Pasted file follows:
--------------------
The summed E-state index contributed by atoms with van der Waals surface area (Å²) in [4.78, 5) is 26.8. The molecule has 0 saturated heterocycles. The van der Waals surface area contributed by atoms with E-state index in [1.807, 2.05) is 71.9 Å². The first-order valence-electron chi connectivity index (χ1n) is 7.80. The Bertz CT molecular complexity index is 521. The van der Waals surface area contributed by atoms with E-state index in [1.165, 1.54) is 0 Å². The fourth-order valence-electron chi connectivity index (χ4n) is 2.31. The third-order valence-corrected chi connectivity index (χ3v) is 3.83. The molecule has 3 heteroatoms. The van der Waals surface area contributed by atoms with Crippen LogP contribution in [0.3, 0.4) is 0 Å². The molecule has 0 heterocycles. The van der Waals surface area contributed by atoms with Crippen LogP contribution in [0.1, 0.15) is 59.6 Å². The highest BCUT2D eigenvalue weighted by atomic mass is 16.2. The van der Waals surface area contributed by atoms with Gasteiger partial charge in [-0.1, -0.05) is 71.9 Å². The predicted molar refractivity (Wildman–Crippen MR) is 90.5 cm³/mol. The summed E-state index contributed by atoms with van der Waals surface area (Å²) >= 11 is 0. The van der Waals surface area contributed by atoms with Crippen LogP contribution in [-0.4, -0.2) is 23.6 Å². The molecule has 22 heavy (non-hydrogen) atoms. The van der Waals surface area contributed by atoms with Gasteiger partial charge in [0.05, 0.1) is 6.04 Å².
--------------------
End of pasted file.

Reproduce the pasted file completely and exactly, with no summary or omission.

The summed E-state index contributed by atoms with van der Waals surface area (Å²) in [4.78, 5) is 26.8. The molecule has 0 saturated heterocycles. The van der Waals surface area contributed by atoms with E-state index in [1.807, 2.05) is 71.9 Å². The first-order valence-electron chi connectivity index (χ1n) is 7.80. The Bertz CT molecular complexity index is 521. The van der Waals surface area contributed by atoms with E-state index in [1.165, 1.54) is 0 Å². The fourth-order valence-electron chi connectivity index (χ4n) is 2.31. The third-order valence-corrected chi connectivity index (χ3v) is 3.83. The molecule has 3 heteroatoms. The van der Waals surface area contributed by atoms with Crippen LogP contribution in [0.3, 0.4) is 0 Å². The molecule has 0 heterocycles. The van der Waals surface area contributed by atoms with Crippen LogP contribution in [0.1, 0.15) is 59.6 Å². The highest BCUT2D eigenvalue weighted by atomic mass is 16.2. The van der Waals surface area contributed by atoms with Gasteiger partial charge in [-0.1, -0.05) is 71.9 Å². The predicted molar refractivity (Wildman–Crippen MR) is 90.5 cm³/mol. The summed E-state index contributed by atoms with van der Waals surface area (Å²) >= 11 is 0. The van der Waals surface area contributed by atoms with Crippen LogP contribution in [-0.4, -0.2) is 23.6 Å². The molecule has 22 heavy (non-hydrogen) atoms. The van der Waals surface area contributed by atoms with Gasteiger partial charge in [0.05, 0.1) is 6.04 Å².